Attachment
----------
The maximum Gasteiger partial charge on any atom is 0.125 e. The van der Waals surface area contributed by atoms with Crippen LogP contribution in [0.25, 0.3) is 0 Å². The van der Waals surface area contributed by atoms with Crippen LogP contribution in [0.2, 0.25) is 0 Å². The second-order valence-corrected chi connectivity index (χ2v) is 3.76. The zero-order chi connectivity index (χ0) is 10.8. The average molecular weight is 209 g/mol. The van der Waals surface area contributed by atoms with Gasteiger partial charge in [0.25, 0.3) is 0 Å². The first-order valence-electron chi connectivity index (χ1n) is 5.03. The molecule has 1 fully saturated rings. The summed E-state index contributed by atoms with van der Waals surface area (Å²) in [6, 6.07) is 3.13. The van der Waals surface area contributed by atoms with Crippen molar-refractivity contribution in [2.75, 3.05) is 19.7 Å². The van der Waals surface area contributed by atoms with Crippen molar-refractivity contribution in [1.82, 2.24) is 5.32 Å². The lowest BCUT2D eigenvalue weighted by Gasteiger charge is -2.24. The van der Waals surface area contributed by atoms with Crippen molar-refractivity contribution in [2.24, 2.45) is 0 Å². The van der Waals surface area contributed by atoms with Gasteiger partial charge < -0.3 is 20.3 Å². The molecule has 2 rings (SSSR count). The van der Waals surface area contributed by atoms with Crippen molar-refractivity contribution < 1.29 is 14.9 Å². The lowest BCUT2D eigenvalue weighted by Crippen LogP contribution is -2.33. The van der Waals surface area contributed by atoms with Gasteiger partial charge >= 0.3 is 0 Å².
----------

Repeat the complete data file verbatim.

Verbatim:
The maximum Gasteiger partial charge on any atom is 0.125 e. The van der Waals surface area contributed by atoms with Crippen LogP contribution in [0.25, 0.3) is 0 Å². The van der Waals surface area contributed by atoms with Crippen LogP contribution in [0.2, 0.25) is 0 Å². The second-order valence-corrected chi connectivity index (χ2v) is 3.76. The zero-order chi connectivity index (χ0) is 10.8. The average molecular weight is 209 g/mol. The van der Waals surface area contributed by atoms with Gasteiger partial charge in [0.25, 0.3) is 0 Å². The first-order valence-electron chi connectivity index (χ1n) is 5.03. The molecule has 1 fully saturated rings. The summed E-state index contributed by atoms with van der Waals surface area (Å²) in [6, 6.07) is 3.13. The van der Waals surface area contributed by atoms with Crippen molar-refractivity contribution in [2.75, 3.05) is 19.7 Å². The van der Waals surface area contributed by atoms with Crippen molar-refractivity contribution in [1.82, 2.24) is 5.32 Å². The lowest BCUT2D eigenvalue weighted by Gasteiger charge is -2.24. The van der Waals surface area contributed by atoms with Crippen molar-refractivity contribution in [2.24, 2.45) is 0 Å². The van der Waals surface area contributed by atoms with Gasteiger partial charge < -0.3 is 20.3 Å². The molecule has 2 rings (SSSR count). The van der Waals surface area contributed by atoms with Crippen molar-refractivity contribution < 1.29 is 14.9 Å². The lowest BCUT2D eigenvalue weighted by Crippen LogP contribution is -2.33. The van der Waals surface area contributed by atoms with Gasteiger partial charge >= 0.3 is 0 Å².